Bristol was central to the Romantic Movement. The poets William Wordsworth, Robert Southey and Samuel Taylor Coleridge worked in the city; the first edition of Lyrical Ballads was produced here by a local publisher, Joseph Cottle, and it was in Bristol that Coleridge fostered critical debate with his celebrated series of lectures and the publication of his newspaper, The Watchman.
In the year when Bristol was European Green Capital, the city celebrated this great heritage with a new Lyrical Ballads written by Britain’s best poets and the launch of a new annual lecture series – the Coleridge Lectures. The project was directed by Bristol Cultural Development Partnership (BCDP – now Bristol Ideas) as part of Festival of Ideas and the Bristol2015 programme.
Andrew Kelly, director of Festival of Ideas, said at the launch of the season:
‘Coleridge and Wordsworth lived and worked at a time of revolution, youthful democratic politics and the wide debate of ideas. Their work looked at nature and the emotions, place and the environment. The present-day looming ecological crisis makes a renewed focus and debate essential. We hope our special series will create a new forum of ideas about the environment, society and the world.’
A New Lyrical Ballads
Supported by Arts Council England, 23 poets were commissioned to write new poetry for a new Lyrical Ballads:
Fleur Adcock, Patience Agbabi, Rachael Boast, John Burnside, Gillian Clarke, Paul Farley, Isabel Galleymore, Jen Hadfield, David Harsent, Kathleen Jamie, Nick Laird, Liz Lochhead, Jamie McKendrick, Ian McMillan, Andrew Motion, Sean O’Brien, Alice Oswald, Ruth Padel, Don Paterson, Jean Sprackland, Greta Stoddart, Michael Symmons Roberts and Adam Thorpe.
You can listen to the event below or watch via our YouTube channel.
Phil Gibby, Area Director, South West, Arts Council England, said:
‘This is both an extraordinarily exciting celebration of one of the most important literary movements in our history and a unique opportunity to hear new work from some of our most gifted contemporary poets. Bristol2015 is placing arts and culture at the heart of its vision for future ways of living and we are delighted to be supporting their ambition with events and commissions that have genuine international impact.’
Inspired by Coleridge’s radical lectures in the 1790s in Bristol, a new annual Coleridge Series was launched to look at issues of concern around one theme. The 2015 theme was Radical Green. The sessions were:
- Kathleen Jamie, writer and poet: Poetry, the Land and Nature
- Anna Coote, New Economics Foundation: Green and Social Justice
- George Monbiot, journalist, campaigner and writer: What a Green Government Could do if it Really Tried
- Roger Scruton, philosopher: The Only True Conservationist is a Conservative
- Richard Holmes, biographer: Coleridge, The Ancient Mariner, Bristol and Beyond
- Andrew Kelly, writer and festival director: Animals ‘in the Fraternity of universal Nature’
- Melissa Harrison, novelist and commentator: Reimagining the City
The Coleridge Series was run in association with the Cabot Institute, University of Bristol.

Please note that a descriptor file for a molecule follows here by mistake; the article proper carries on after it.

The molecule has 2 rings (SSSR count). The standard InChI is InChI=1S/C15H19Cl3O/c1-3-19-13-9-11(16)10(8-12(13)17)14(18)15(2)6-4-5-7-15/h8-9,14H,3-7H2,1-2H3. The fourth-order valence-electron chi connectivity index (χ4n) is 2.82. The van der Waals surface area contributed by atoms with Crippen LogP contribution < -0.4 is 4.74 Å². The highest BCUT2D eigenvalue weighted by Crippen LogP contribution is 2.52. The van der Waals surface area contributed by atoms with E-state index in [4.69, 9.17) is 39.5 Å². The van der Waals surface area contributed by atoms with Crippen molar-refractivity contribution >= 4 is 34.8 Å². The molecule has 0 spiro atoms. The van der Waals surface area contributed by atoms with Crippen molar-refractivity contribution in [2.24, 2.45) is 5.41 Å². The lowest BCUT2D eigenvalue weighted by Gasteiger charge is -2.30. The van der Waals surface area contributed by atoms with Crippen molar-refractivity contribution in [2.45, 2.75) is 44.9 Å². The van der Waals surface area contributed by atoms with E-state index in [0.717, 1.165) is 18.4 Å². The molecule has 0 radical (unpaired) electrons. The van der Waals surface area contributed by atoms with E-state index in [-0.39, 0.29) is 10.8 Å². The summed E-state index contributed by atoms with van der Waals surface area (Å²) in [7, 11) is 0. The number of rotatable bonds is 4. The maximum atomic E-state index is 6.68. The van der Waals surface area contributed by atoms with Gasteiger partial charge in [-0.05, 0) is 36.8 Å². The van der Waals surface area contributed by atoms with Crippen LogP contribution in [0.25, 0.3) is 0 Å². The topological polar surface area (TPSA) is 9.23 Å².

Rich Pancost, Director of the Cabot Institute, said:
‘The Cabot Institute explores the many ways in which people interact with their environment, and so we are particularly proud to co-sponsor these events. The Romantic Poets’ scholars and artists represent diverse and exciting new perspectives on our relationship with our planet, widening our appreciation of nature but also of one another.’
Nature Writing Day
On Saturday 7 March 2015, we presented a day that looked at how nature has inspired writers of poetry and prose, contributed to personal healing and provided a new approach for environmental campaigns.
11.30-13.00 Writers and the Natural World Why does nature continue to inspire and fascinate both readers and writers? John Burnside, Paul Farley, Ruth Padel and Jean Sprackland, all acclaimed writers and poets whose work draws on the natural world, discuss the enduring link between nature and the written word.
14.00-15.00 H is for Hawk: Helen Macdonald Winner of the 2014 Samuel Johnson prize, H is for Hawk is a visceral depiction of grief and depression following the death of Macdonald’s father, and her salvation through falconry. Part memoir, part biography of TH White and an account of the year-long training of her goshawk; this is nature writing at its very best.
15.30-16.30 What Nature Does for Britain: Tony Juniper Ecology meets economics head on as environmental campaigner Tony Juniper evaluates the UK’s natural capital. He argues that far from being worthless or an impediment to progress, nature provides much needed support systems and the damage we are causing to them make no economic sense.
You can listen to all three events by clicking on the links to the SoundCloud recordings embedded in the titles above.
We also produced a pocket-sized Bristol and Romanticism walking guide by staff member Amy O’Beirne, which was available free of charge from the Tourist Information Centre and other sites. The guide is linked to the award-winning Bristol Legible City way-finding system, which includes a walking map that is free of charge and widely available across the city.
The walking guide provides directions for two tours: one from the top of Park Street to St Mary Redcliffe, the other around Clifton and Hotwells. You can download a PDF of it here.